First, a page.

Since mid-November, Canadian Pacific Railway Ltd. (CP), the second largest railroad in Canada, has pursued U.S. carrier Norfolk Southern Corporation (NSC) in hopes of securing a merger. The latest proposal is being reviewed by NSC, but CP’s president and chief executive officer Hunter Harrison told analysts Wednesday that the clock is ticking.
In the call, Harrison said CP initially sat down with CSX Corporation for merger talks, but was unable to strike a deal. Following the rejection, CP decided to analyze the value of a merger with NSC and found even greater value for its shareholders.
Harrison invited NSC chief executive officer Jim Squires to his farm to discuss options, but said the deal has since turned into a “street fight” environment.
“We started down the road and I guess immediately got cut off at the pass. It was not the response that we expected. We didn’t hear anything for a while and finally sent a formal proposal. Up until this time, with the exception of the meeting with Mr. Squires and me, the board has refused to meet. ” Harrison said.
“If this is going to be a street fight, then so be it,” he added, suggesting that NSC is getting bad advice from its advisors.
Morgan Stanley & Co. LLC and Bank of America Merrill Lynch are acting as financial advisors to Norfolk Southern Corporation and Skadden, Arps, Slate, Meagher & Flom LLP, Hunton & Williams LLP, and Morrison & Foerster LLP are acting as legal advisors.
NSC had previously rejected a revised, reduced proposal from CP to acquire for $32.86/share in cash and a fixed exchange ratio of 0.451 shares in a new company that would own both CP and NSC. However, NSC’s board unanimously concluded the proposal “continued to be grossly inadequate, creates substantial regulatory risks and uncertainties that are highly unlikely to be overcome.” Additionally, the board said that the proposal was not in the best interest of the company and its shareholders.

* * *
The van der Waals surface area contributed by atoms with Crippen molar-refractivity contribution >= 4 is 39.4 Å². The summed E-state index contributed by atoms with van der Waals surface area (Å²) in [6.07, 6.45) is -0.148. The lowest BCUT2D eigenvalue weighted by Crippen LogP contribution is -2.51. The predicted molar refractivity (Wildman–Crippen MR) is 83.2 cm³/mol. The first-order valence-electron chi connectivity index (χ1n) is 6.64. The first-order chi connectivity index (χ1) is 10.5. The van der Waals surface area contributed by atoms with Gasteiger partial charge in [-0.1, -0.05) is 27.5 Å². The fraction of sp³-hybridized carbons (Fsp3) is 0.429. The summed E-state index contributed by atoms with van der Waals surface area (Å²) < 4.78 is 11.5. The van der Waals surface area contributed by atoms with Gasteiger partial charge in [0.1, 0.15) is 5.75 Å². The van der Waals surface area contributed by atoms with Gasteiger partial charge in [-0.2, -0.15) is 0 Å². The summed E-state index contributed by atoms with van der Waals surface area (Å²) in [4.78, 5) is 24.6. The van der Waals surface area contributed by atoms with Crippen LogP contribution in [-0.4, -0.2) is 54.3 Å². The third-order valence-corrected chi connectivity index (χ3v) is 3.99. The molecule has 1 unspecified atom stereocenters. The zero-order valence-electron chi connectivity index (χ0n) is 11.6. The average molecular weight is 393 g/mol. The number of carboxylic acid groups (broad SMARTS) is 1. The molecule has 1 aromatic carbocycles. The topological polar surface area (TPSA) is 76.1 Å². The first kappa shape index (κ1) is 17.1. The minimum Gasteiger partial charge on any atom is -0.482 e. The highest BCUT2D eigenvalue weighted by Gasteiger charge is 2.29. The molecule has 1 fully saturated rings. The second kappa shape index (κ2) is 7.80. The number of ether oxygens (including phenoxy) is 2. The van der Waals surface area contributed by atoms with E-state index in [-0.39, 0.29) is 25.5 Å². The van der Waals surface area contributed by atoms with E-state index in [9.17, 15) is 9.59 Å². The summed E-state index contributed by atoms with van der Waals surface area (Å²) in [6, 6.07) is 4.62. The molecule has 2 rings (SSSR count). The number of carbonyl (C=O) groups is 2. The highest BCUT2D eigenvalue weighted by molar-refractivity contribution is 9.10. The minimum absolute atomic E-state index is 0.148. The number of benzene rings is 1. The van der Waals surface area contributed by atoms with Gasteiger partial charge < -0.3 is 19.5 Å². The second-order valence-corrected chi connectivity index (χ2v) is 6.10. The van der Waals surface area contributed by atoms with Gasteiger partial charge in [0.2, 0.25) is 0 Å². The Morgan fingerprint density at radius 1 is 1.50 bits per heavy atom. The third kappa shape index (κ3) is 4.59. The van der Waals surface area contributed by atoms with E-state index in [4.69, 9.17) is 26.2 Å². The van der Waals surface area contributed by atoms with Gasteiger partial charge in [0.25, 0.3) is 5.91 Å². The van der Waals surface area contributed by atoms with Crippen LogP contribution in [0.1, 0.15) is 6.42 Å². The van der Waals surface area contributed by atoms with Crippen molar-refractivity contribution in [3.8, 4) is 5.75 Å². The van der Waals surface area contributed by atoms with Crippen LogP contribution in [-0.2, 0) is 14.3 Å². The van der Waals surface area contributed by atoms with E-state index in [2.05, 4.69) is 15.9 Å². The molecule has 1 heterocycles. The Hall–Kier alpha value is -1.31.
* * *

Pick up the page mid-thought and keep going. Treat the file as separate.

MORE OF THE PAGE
Harrison, on the other hand, has expressed confidence in the merger’s ability to gain approval. In fact, he noted that out of 144 requests the STB has received since the Staggers Rail Act was passed in 1980, 144 have been improved.
“The odds are good that we could get a trust structure approved,” he said.
To convey confidence in the deal, the latest proposal even includes a Contingent Value Right (CVR), which would protect the NSC shareholders and give them the ability to receive additional benefit if shares were to fall during the regulatory review.
CP said this particular CVR will protect the holder's value in the event that the value of the stock in a combined CP-NS is below US$175 a share at the date of payment. Each CVR would entitle the holder to receive a cash payment from CP equal to the difference between the CP-NS share price during the relevant measurement period and US$175 per share (with no payment in the event CP-NS share price is above US$175), up to a maximum value of US$25 a share, CP said.
Under the CP proposal, the measurement period would begin on or about April 20, 2017 and would end on or about October 20, 2017 with shareholders receiving their cash payment on or about October 25, 2017.
“In the event of a full CVR payout, the total cash payment would represent an additional US$3.4 billion and CP is confident it would maintain an investment grade rating,” CP said.
NSC said the company's board of directors will carefully consider the most recent revised proposal from CP with the assistance of its financial, legal and regulatory advisors.
“The clock is ticking and it’s ticking down. And it’s time for some of us to take some action if we are going to see this transaction through.” Harrison said.
BNSF won’t sit idle
BNSF Railway’s executive chairman Matt Rose told Bloomberg that the company is open to proposing a competing offer for Norfolk Southern and explained that if consolidation occurs, CSX will also come into play.
While BNSF doesn’t favor more North American rail mergers, Rose said the company would not sit on the sidelines in any fresh deal making.
“If there is consolidation to be had, we would participate as well,” he added. “We’ve never in this industry just done one merger. You do a merger and then somebody else announces it because of this issue of stabilization of the industry and parity in various markets.”
Harrison said the BNSF’s willingness to get involved shows that approval wouldn’t be difficult.
“If you can’t get a trust structure approved and if you can’t get regulatory approval, why would they care,” Harrison asked. “I think there is some reason that our friends at Burlington Northern are concerned about the transaction and what it might bring. I don’t know why they are worried about down-the-road affects if it can’t be approved.”